## Topological Data Analysis - Persistent Homology

This is Part 1 in a series on topological data analysis. See Part 2 | Part 3 | Part 4 | Part 5

#### Introduction¶

I find Topological Data Analysis (TDA) to be one of the most exciting (yet under-rated) developments in data analysis and thus I want to do my part to spread the knowledge. So what's it all about? Well there are two major flavors of TDA: persistent homology and mapper. Both are useful, and can be used to supplement each other. In this post (and the next couple of posts) we will cover persistent homology. TDA in general is very mathematical (it was born out the "lab" of a mathematics group at Stanford, particularly Gunnar Carlsson and his graduate student Gurjeet Singh, although the foundations had been developed for years before by others) and thus we cannot really study it without learning a lot of math. Hence, this post is going to be just as much a tutorial on various topics in higher math as it is TDA, so if you're not that interested in TDA but want to learn about topology, group theory, linear algebra, graph theory and abstract algebra, then this might be useful just in that regard. Of course, I will not cover these math topics in as much detail or with as much rigor as a textbook would, but my hope is if you understand what I present here, reading a textbook (or math papers) will make a whole lot more sense.

##### What is persistent homology and why should I care?¶

Think of a typical data set being a big Excel file with columns being various parameters and the rows being individual data points. Say there are 100 columns and 900 rows. If we think of the rows as being data points, then we can think of them as being 100-dimensional data points. Obviously, helplessly constrained to our 3-dimensional universe, we have no way of seeing what are data *looks* like. Well, of course there are numerous methods for projecting high-dimensional data down to a lower dimensional space that we *can* see. Usually we want to see our data so we can easily identify patterns, particularly clusters. The most well-known of these visualization methods is probably principal component analysis (PCA). But all of these methods involve transforming our original data in a way that loses some potentially valuable information. There's no free lunch here, if you use PCA to project 100-dimensional data to a 2-dimensional plot, you're going to be missing something.

Persistent homology (henceforth just **PH**) gives us a way to find interesting patterns in data without having to "downgrade" the data in anyway so we can see it. PH let's us leave our data in it's original, ultra-high dimensional space and tells us how many clusters there are, and how many loop-like structures there are in the data, all without being able to actually see it.

As an example, consider a biologist studying some genes in cells. She uses fancy equipment to measure the expression levels of 100 genes in 900 different cells. She's interested in genes that might play a role in cell division. Being the cutting-edge biologist she is, she utilizes persistent homology to analyze her data and PH reports her data has a prominent *cycle*, which she further analyzes and is able to confirm that a subset of her 100 genes seem to have a cyclical expression pattern.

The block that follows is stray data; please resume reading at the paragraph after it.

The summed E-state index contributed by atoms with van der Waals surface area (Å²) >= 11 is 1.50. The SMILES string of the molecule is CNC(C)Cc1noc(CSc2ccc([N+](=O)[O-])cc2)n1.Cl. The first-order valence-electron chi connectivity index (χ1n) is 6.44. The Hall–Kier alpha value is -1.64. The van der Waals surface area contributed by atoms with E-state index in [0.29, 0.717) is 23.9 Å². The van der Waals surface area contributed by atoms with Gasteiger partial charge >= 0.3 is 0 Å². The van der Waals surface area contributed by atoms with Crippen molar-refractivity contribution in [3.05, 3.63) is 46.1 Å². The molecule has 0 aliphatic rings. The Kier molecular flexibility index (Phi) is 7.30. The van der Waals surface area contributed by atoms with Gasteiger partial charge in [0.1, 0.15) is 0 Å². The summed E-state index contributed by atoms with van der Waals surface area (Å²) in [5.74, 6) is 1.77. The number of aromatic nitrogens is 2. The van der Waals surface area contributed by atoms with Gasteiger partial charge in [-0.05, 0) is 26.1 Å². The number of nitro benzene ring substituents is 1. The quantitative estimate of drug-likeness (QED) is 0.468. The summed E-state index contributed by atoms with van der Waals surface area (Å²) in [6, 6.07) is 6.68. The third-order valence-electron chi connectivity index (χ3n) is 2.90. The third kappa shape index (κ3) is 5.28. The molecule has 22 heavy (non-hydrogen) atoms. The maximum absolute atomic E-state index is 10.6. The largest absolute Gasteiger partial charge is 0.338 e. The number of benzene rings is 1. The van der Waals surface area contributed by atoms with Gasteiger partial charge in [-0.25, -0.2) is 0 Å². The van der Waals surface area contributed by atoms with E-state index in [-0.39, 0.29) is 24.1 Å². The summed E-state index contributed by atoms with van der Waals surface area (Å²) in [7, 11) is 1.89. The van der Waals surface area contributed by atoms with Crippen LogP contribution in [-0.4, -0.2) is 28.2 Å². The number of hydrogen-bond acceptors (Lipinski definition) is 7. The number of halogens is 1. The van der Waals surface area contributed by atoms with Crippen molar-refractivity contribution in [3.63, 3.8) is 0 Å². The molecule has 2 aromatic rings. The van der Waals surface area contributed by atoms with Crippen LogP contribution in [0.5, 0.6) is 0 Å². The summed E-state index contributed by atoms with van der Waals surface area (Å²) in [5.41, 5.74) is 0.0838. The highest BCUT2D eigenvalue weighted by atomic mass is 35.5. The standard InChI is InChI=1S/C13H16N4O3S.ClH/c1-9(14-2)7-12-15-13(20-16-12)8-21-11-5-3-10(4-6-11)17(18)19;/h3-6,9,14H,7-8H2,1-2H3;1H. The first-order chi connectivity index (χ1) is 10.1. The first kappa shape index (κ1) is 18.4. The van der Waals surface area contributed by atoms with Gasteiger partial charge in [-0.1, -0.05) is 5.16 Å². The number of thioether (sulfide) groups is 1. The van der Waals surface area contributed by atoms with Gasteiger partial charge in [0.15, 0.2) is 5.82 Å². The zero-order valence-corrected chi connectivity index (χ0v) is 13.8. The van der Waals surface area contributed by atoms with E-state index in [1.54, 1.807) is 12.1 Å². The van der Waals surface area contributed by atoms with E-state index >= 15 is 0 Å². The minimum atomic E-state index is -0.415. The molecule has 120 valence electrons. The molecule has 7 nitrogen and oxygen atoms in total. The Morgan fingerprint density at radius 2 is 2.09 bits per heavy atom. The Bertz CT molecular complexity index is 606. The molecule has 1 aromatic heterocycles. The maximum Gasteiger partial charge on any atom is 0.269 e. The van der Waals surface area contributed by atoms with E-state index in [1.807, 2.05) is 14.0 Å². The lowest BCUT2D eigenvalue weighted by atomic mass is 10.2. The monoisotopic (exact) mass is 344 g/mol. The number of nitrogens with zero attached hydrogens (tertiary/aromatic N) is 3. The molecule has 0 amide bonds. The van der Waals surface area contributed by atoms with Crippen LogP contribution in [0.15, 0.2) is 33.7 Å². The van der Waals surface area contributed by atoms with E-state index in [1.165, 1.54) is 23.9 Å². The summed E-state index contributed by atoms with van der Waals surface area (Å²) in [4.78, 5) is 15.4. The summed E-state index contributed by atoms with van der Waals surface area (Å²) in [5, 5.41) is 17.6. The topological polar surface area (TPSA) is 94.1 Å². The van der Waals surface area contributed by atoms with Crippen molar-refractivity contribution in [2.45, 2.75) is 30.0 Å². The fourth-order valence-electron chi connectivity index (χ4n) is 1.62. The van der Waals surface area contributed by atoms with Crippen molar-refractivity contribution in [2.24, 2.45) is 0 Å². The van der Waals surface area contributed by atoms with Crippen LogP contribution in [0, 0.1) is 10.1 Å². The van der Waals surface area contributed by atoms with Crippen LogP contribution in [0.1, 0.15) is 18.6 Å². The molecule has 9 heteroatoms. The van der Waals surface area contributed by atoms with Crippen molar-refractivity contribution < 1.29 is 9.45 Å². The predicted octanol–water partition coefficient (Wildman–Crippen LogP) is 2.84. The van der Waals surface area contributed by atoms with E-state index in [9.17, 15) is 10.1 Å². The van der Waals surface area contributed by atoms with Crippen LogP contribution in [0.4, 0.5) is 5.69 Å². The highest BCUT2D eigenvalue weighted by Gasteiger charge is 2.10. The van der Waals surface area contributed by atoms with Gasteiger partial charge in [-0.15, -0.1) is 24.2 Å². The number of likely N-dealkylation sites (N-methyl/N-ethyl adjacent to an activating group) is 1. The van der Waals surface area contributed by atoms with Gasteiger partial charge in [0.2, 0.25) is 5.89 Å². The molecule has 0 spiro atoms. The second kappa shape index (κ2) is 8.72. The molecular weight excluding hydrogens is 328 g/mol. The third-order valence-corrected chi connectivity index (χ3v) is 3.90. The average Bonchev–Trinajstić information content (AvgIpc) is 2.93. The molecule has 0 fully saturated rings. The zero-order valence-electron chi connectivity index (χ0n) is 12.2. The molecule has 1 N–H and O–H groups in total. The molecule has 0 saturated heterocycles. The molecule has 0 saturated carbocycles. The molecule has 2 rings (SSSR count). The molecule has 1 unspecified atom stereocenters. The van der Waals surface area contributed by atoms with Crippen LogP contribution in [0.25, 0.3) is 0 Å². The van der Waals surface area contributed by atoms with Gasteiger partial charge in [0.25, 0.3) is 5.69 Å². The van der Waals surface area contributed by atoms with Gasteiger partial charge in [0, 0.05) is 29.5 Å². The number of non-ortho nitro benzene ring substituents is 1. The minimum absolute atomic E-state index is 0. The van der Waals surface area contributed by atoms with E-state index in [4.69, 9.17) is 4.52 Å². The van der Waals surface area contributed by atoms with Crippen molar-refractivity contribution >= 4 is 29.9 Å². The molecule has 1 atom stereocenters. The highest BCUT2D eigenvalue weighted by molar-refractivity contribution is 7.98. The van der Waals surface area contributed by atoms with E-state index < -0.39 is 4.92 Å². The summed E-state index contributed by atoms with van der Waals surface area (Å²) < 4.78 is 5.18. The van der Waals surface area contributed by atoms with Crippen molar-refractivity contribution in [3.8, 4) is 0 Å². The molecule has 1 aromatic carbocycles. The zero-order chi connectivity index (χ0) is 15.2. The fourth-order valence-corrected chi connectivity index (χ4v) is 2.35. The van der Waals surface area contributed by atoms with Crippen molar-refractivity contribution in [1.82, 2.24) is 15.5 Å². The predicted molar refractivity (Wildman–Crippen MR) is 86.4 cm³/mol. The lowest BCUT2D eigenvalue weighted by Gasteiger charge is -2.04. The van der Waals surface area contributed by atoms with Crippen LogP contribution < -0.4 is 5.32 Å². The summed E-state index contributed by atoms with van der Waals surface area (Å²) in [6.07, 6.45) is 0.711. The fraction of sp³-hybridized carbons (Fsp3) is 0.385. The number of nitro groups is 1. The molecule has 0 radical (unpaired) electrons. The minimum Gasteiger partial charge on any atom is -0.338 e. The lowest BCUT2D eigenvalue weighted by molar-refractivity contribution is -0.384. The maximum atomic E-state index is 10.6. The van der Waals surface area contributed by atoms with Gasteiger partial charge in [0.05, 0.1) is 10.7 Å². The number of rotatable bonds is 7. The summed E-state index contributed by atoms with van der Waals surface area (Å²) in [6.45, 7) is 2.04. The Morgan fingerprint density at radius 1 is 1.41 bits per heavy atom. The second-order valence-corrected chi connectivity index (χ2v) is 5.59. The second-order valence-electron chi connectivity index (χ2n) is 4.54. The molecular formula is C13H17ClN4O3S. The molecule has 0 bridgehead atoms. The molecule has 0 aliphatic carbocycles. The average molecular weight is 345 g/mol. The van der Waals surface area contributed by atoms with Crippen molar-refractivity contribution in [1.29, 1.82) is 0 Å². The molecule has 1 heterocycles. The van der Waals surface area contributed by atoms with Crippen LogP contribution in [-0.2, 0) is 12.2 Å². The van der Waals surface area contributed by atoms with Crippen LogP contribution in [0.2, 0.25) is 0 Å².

The field of topology in mathematics studies properties of spaces where all we care about is the relationship of points to one another, unlike geometry, where exact distances and angles are important. Thus PH let's us ask topological questions of our data in a reliable way without having to adulterate the data in anyway. The conventional output from persistent homology is a "barcode" graph that looks like this:

This graph encodes all the topological features we're interested in a compact and visual way.

#### Intended audience¶

As usual, my intended audience is people like me. I'm a programmer with an interest in TDA. I majored in Neuroscience in college so I have no formal mathematics training beyond high school. Everything else has been self-taught. If you have a degree in mathematics, this is not the post for you, but you can take a look at my extensive reference list.

#### Assumptions¶

While I always attempt to make my posts as accessible to a general audience with a programming background and some basic math knowledge, I do make a few knowledge assumptions here. I assume you have a foundational understanding of the following:

- High-school algebra
- Set theory
- Python and Numpy

but I will try to explain as much as possible along the way. If you've followed my previous posts then you can probably follow this one.

### Set Theory Review¶

We will just very quickly review basics of set theory, but I am assuming you already have the necessary background knowledge of set theory, this is just a refresher and guide for the notation we'll be using.

Recall a **set** is an abstract mathematical structure that is an unordered collection of abstract objects, typically denoted by curly braces, e.g. the set $S = \{a,b,c\}$. The objects contained in a set are called its *elements*. If an element $a$ is contained in a set $S$, then we denote this relationship as $a \in S$ where the symbol $\in$ is read "in" ($a$ in $S$). Or if an element $d$ is *not* in a set $S$ then we denote it as $d \not\in S$. Intuitively, one can think of a set as a box or container and you can add various objects into the box (including other boxes).